The Impact of Youth Engagement on Life Satisfaction: A Quasi-Experimental Field Study of a UK National Youth Engagement Scheme

  • Laurence J
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Abstract

There is growing interest in the role of organized social participation in clubs, associations and activities in shaping subjective well-being (SWB). However, the field remains contested. This study addresses key questions regarding the participation–SWB link: concerns regarding endogeneity; debate surrounding the mechanisms at work; and the role participation can play in closing inequalities in SWB. Each question is addressed through a quasi-experimental field study into the impact of a large-scale, nationally-implemented youth engagement scheme (UK National Citizen Service) on life satisfaction. Using pre-test/post-test data on a sample of participants and (propensity score matched) controls, results suggest discrete periods of youth engagement can lead to significant improvements in life satisfaction, observable at least 4–6 months after involvement ended. Participation can also help close social inequalities in SWB via a significantly stronger impact on life satisfaction among young people from more economically disadvantaged communities. Although youth from disadvantaged communities join the scheme with lower SWB, post-participation, they have entirely closed the gap in SWB with their less-disadvantaged peers. Improvements in SWB emerge from positive impacts of participation on both social- and psychological-resource pathways. However, stronger participation-effects on psychological-resources become increasingly important for explaining the additional SWB-gains of more disadvantaged young people.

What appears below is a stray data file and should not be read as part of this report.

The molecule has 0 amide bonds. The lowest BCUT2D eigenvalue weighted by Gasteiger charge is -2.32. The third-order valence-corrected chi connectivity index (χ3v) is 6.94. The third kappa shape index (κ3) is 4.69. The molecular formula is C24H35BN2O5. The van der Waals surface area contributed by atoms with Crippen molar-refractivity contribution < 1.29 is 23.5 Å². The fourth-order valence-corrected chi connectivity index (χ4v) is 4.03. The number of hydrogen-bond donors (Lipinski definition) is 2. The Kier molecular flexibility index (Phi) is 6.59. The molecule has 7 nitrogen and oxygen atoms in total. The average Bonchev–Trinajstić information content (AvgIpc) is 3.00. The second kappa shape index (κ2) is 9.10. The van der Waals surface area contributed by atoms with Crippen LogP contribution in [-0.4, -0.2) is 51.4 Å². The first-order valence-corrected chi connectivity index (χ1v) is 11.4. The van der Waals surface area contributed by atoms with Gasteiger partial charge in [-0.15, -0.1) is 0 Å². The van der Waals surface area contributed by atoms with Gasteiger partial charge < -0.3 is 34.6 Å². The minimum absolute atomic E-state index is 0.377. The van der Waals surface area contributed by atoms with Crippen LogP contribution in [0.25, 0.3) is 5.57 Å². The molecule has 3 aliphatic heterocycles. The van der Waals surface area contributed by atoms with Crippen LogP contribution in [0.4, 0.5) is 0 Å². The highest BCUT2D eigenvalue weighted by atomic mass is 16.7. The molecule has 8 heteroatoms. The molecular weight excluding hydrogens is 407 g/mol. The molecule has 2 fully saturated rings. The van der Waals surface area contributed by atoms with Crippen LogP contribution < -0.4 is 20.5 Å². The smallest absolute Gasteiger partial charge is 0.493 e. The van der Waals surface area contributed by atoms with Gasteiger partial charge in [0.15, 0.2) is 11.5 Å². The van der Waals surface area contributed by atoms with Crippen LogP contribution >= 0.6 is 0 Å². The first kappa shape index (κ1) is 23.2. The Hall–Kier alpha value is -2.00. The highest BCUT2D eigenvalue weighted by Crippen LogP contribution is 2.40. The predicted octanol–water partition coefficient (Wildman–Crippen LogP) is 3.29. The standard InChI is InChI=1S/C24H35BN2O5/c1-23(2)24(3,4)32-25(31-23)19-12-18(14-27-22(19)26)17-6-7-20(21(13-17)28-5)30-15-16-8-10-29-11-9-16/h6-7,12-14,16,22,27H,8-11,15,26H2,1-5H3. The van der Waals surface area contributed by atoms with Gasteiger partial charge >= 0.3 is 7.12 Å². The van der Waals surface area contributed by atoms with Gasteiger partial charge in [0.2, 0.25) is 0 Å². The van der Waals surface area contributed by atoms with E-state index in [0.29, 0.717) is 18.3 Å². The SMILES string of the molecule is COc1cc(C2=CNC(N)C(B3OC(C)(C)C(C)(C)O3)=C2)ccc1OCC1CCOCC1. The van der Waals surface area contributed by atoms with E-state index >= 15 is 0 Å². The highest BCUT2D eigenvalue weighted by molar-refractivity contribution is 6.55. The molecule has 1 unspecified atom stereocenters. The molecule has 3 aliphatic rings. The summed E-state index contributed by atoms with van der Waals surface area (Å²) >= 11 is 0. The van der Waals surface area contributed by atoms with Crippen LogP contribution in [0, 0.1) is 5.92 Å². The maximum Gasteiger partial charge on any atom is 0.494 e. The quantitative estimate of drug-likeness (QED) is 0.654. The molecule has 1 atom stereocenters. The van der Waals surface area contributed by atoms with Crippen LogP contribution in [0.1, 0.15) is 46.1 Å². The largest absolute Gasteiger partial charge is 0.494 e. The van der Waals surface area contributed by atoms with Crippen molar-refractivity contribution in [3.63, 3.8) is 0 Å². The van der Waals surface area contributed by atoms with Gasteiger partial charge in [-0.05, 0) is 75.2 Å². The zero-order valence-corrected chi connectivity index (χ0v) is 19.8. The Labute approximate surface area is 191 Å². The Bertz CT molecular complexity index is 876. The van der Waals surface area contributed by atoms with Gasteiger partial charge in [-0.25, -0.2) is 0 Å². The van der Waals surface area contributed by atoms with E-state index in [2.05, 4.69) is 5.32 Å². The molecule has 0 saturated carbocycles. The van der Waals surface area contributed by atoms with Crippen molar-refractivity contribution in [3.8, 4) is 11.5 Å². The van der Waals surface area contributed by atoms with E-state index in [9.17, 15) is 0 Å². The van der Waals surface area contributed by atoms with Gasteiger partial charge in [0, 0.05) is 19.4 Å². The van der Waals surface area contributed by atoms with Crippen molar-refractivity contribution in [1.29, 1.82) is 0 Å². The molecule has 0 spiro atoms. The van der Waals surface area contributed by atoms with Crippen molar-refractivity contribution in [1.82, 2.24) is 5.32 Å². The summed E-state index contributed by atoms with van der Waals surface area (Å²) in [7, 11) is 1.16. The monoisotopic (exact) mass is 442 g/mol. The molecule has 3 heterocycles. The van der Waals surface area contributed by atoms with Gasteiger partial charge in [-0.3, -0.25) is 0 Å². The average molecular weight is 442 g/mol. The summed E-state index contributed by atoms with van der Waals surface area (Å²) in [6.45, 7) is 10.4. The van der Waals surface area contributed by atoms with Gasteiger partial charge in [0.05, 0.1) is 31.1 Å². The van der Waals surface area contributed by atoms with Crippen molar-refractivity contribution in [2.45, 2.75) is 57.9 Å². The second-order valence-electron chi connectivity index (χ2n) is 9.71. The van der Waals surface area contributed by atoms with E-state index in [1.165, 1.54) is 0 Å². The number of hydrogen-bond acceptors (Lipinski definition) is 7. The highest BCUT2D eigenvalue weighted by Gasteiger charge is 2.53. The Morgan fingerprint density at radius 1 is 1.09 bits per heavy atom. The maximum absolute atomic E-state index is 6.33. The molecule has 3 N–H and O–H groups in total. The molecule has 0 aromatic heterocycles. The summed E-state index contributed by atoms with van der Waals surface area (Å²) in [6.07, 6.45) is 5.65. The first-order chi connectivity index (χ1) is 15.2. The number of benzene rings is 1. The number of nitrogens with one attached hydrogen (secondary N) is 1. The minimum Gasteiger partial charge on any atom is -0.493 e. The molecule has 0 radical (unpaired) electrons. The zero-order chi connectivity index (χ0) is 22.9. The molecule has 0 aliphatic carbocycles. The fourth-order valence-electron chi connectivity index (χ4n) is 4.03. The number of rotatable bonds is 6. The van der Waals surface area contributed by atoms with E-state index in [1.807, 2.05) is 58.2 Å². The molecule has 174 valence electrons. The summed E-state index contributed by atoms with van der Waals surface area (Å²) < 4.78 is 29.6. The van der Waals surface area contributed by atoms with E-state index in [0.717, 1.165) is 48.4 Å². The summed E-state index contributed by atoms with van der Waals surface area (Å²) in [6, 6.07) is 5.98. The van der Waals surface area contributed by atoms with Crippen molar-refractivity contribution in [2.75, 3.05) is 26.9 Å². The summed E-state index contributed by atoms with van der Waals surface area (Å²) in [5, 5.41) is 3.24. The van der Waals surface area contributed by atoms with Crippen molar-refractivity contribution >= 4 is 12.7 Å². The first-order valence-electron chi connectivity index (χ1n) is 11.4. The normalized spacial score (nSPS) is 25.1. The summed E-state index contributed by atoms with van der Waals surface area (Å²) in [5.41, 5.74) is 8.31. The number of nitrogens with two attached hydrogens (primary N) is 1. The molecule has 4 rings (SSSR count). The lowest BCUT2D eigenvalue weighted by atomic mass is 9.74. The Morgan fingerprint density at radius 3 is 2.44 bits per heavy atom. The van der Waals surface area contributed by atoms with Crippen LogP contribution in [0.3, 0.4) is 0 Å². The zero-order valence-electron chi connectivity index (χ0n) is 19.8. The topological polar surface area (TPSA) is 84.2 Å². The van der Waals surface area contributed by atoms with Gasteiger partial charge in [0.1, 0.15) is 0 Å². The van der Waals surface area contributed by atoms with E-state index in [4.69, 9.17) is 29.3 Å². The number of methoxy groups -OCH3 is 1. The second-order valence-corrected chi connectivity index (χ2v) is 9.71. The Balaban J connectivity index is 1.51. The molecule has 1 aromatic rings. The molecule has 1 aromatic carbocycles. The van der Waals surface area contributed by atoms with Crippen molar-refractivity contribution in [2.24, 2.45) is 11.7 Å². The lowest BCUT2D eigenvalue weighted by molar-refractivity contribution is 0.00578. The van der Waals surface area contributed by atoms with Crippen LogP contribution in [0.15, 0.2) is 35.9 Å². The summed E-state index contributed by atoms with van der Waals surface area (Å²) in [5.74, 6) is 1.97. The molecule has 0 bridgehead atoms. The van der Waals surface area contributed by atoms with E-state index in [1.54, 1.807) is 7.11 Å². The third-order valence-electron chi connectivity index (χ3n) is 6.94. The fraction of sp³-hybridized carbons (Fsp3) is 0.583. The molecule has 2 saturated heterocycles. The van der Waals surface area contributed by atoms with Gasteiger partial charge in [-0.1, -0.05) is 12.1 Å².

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Laurence, J. (2021). The Impact of Youth Engagement on Life Satisfaction: A Quasi-Experimental Field Study of a UK National Youth Engagement Scheme. European Sociological Review, 37(2), 305–329. https://doi.org/10.1093/esr/jcaa059

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